Whenever politicians make decisions about spending, shiny new projects always seem to trump the old, taking-care-of-business kind of work.
This explains, in part at least, why the transportation proposal being considered in Olympia this week shortchanges the more urgent, but less politically gratifying efforts to (Yes, I am going to say it again) maintain our existing transportation infrastructure.
But no story about Washington’s neglected roads and bridges is complete without acknowledging the elephant in the room. An elephant so obvious, so significant, so big that ignoring it — as state lawmakers have so effectively done — is the only comfortable course.
The elephant of which we speak is Interstate 5. End to end. Oregon to British Columbia. 275 miles of aging interstate freeway built by the federal government, owned by the state of Washington and in desperate need of repair, rehabilitation, reconstruction and modernization.
I-5 is by far the state’s most critical transportation asset. It carries commuters and commerce on a scale never envisioned when it was built almost 50 years ago: 4.6 million people, or 70 percent of Washington’s population, live in the nine counties that straddle I-5. That’s today. The population of those counties will balloon by 750,000 people — and traffic pressure on I-5 will grow commensurately — by 2025.
What’s more, the other biggest interstate routes in Washington, I-90 and I-405, both link directly to I-5. Neither can function effectively without a well-functioning I-5. Its failure and insufficiency are not acceptable options. Yet we are coming dangerously close to breakdown.
I-5 is our top priority mega-project. Or it should be. We need to name it, develop a comprehensive engineering, traffic management and funding plan to fix it, and then make it happen. Now. Today.
Our habit of piecemeal solutions, a stab here and a stab there, won’t get the job done. We need to recognize the obvious: It’s time to talk about the elephant.
Fix and Save the Pavement
The first item on our fix I-5 agenda is pavement distress. The highway’s 50-year-old concrete has been triaged with band-aids, patches and diamond-grinding of ruts and grooves as far as its thickness and structural integrity will allow. The worst pavement is between Tukwila and the Snohomish County line; much of that mainline carries more than 100,000 cars and trucks in each direction each day. Battered pavement can be found along many other local stretches.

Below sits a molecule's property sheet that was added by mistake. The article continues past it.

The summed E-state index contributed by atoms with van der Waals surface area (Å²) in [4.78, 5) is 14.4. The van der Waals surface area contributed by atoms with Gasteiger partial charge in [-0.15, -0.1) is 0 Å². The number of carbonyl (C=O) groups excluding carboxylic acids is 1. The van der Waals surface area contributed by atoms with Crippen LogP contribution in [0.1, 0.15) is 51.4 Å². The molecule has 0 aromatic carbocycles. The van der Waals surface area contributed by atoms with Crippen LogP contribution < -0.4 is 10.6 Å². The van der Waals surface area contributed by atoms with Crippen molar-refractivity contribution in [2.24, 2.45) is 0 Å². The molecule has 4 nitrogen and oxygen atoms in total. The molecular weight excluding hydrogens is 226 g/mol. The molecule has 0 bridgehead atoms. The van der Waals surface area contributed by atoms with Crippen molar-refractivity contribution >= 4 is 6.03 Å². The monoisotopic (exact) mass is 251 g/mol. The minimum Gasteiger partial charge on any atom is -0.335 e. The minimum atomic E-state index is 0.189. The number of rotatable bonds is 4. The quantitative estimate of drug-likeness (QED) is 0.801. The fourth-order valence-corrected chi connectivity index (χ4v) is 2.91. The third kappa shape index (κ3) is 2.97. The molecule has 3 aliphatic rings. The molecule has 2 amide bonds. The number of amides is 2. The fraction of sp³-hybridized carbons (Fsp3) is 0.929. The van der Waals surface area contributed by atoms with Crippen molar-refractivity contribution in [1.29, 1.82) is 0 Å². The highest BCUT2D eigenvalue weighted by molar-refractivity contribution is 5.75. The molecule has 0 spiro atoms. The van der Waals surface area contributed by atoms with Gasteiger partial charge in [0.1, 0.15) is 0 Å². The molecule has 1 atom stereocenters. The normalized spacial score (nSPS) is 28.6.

We’ll have to make some tough choices: Do we go with expensive, long-life concrete? Cheaper, shorter-lived asphalt? As long as we’re doing the work, should we toss design improvements, new safety features and connected-vehicle hardware into the mix to get a better, more modern, more efficient road? What is the optimal sequence for the work? The cost of pavement reconstruction alone will be somewhere between expensive and very expensive, maybe a billion dollars over the next ten years. And that’s just in King County.
There are ancillary challenges associated with this kind of extensive and long-term highway work. Traffic has to be re-routed. On the scale we’re talking about, even the most successful traffic management plan will make today’s I-5 roadwork disruptions seem trifling. Can we endure our own Carmegeddon in order to re-pave and rehabilitate I-5?
We have to include bridges in our fix 5 plan, 550 of them, carrying big sections of I-5 lanes, ramps and interchanges.Their average age: 45 years. Drivers hardly notice, but half the length of I-5 through Seattle is on bridges — slope-side on Beacon Hill, First Hill and Capital Hill, across the Ship Canal, and for a long section over Ravenna.
The last fresh overlay of concrete on the upper deck of the Ship Canal Bridge, for example, is now almost 30 years old. Peer at it when backed up in traffic on the bridge and you’ll see for yourself why replacement time is nigh: We’re talking $35 million.
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